The Corner

Maybe They Need More Coffee

Romney just left himself wide open by saying the best argument for him is: “They’ve got my record as governor.”

As Deroy Murdock established, it was a tax-hiking record. He even raised taxes on New Hampshire residents who dared to work in Massachusetts.

To quote Murdock: As if impoverishing his own citizens were not bad enough, Romney’s March 5, 2003, signature raised taxes on non-residents retroactive to January 1 of that year. Perpetrating taxation without representation, Romney’s law declared that “gross income derived from . . . any trade or business, including any employment,” would be taxable, “regardless of the taxpayer’s residence or domicile in the year it is received.” Consequently, according to data furnished by the Massachusetts Department of Revenue, between 2003 and 2006, New Hampshire residents who worked or did business in the Bay State shipped Massachusetts $95 million above what they would have paid if Romney hadn’t signed the new law. The average tax paid by New Hampshirites into Massachusetts grew by $458 — from $2,392 in 2002 to $2,850 in 2006 — up 19.1 percent.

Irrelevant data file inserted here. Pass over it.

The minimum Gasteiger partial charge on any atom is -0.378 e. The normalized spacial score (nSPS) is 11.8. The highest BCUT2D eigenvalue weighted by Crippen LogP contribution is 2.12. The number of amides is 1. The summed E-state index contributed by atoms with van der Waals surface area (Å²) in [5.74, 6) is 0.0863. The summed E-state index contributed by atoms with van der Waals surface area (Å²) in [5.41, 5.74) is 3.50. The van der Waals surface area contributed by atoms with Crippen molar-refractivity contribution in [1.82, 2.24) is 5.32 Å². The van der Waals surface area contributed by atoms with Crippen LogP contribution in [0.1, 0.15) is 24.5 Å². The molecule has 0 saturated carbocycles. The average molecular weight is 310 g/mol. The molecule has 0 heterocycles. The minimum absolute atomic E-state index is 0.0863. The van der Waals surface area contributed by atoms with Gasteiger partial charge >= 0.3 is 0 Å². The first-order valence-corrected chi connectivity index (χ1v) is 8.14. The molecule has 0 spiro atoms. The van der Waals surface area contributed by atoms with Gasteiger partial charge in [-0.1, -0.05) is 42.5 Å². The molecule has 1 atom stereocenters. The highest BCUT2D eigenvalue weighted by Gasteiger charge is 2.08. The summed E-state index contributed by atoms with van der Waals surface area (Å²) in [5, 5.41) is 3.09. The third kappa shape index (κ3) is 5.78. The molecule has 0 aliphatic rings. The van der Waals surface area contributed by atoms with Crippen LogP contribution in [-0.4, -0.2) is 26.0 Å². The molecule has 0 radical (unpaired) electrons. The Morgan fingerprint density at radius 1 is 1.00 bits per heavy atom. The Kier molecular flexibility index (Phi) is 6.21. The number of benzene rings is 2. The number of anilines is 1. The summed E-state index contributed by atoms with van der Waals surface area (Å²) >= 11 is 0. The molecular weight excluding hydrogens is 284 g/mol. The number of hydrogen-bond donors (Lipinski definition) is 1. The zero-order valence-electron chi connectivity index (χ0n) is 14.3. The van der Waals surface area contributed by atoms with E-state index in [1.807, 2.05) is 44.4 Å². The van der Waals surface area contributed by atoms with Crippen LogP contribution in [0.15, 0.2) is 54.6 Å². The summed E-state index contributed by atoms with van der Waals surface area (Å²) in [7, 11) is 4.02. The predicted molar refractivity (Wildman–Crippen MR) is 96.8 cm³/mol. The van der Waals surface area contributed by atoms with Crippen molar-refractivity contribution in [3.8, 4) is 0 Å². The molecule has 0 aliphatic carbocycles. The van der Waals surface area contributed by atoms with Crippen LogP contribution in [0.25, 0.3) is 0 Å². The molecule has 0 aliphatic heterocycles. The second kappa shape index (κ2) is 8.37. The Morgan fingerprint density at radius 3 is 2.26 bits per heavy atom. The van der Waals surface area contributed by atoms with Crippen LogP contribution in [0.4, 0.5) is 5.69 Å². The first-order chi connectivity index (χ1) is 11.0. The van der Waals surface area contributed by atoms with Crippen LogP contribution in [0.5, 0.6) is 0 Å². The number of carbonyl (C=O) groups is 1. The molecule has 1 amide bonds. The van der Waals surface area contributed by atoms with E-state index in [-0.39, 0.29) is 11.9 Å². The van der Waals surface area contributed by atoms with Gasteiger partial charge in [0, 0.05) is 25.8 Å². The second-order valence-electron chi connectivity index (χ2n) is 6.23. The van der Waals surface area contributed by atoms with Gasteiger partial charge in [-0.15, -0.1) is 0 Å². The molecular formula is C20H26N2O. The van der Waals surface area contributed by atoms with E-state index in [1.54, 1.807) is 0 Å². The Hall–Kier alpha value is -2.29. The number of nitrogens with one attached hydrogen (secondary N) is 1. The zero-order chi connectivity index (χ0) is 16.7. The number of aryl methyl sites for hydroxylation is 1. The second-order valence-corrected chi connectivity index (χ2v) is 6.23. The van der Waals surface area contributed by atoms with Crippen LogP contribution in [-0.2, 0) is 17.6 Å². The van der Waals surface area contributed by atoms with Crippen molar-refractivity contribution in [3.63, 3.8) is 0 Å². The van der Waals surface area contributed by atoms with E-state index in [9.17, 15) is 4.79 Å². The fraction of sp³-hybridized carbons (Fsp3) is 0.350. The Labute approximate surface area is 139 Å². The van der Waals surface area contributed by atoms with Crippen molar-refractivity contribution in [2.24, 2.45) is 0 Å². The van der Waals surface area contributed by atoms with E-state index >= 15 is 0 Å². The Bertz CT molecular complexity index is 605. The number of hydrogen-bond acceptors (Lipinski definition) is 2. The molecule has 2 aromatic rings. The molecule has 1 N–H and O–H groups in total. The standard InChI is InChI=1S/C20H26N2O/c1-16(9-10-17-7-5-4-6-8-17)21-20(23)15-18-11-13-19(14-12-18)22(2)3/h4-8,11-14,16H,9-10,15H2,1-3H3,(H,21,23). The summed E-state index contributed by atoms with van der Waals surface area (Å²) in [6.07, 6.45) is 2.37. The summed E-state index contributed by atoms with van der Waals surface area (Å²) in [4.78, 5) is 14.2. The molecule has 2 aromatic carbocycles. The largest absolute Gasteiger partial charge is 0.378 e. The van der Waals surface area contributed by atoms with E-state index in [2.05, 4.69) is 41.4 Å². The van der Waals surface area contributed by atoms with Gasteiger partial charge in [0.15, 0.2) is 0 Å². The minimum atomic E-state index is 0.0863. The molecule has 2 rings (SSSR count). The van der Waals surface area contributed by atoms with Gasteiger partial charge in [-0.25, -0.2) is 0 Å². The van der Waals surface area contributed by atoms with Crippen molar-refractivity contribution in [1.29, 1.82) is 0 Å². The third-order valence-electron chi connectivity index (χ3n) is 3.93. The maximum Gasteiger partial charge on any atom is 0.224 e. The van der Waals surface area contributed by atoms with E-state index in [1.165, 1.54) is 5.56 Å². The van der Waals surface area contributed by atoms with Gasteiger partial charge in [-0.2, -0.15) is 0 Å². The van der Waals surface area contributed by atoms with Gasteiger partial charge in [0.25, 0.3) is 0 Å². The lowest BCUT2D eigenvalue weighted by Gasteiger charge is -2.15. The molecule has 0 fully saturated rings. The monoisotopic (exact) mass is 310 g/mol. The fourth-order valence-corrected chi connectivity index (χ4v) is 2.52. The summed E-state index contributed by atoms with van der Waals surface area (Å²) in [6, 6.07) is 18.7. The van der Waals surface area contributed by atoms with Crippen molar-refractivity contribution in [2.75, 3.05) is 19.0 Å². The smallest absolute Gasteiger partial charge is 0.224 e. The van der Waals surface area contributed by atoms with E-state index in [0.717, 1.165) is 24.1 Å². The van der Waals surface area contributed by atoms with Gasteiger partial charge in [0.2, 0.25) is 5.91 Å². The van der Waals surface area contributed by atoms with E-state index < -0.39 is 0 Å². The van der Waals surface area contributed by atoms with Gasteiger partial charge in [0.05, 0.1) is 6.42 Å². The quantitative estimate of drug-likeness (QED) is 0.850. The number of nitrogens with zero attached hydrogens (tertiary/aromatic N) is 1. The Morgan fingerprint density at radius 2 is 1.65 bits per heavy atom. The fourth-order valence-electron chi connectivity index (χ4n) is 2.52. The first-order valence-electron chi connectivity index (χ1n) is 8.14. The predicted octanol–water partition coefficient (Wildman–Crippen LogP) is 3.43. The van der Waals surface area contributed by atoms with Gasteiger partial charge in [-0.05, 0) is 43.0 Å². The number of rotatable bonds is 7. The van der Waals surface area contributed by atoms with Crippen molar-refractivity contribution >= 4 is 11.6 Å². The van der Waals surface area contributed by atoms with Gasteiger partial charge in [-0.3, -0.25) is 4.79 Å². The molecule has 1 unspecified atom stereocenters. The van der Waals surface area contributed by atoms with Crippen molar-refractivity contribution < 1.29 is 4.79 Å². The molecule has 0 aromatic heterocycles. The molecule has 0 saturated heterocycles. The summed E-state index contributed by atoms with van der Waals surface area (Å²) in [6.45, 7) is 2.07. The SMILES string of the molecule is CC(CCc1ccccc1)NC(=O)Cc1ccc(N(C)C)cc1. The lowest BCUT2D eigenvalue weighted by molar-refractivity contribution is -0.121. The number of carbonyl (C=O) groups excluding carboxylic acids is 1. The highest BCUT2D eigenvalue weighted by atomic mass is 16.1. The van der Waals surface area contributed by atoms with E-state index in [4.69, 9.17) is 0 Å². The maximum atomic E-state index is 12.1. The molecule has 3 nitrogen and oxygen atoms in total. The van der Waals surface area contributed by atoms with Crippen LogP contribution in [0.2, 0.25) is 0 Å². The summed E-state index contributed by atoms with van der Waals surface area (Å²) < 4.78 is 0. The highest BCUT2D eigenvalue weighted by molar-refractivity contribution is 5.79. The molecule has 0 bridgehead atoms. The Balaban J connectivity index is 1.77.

This column ran in the Manchester Union Leader. The question is, did the other candidates see it? Nobody has jumped on it yet…..

 

Most Popular

Education

Our Bankrupt Elite

Every element of the college admissions scandal, a.k.a “Operation Varsity Blues,” is fascinating. There are the players: the Yale dad who, implicated in a securities-fraud case, tipped the feds off to the caper; a shady high-school counselor turned admissions consultant; the 36-year-old Harvard grad who ... Read More
Culture

Shibboleth Is a Fun Word

EDITOR’S NOTE: The following is Jonah Goldberg’s weekly “news”letter, the G-File. Subscribe here to get the G-File delivered to your inbox on Fridays. Estimado Lector (y todos mis amigos a través del Atlántico), Greetings from Barcelona. And it is Bar•ce•lona, not Barth•e•lona. That ... Read More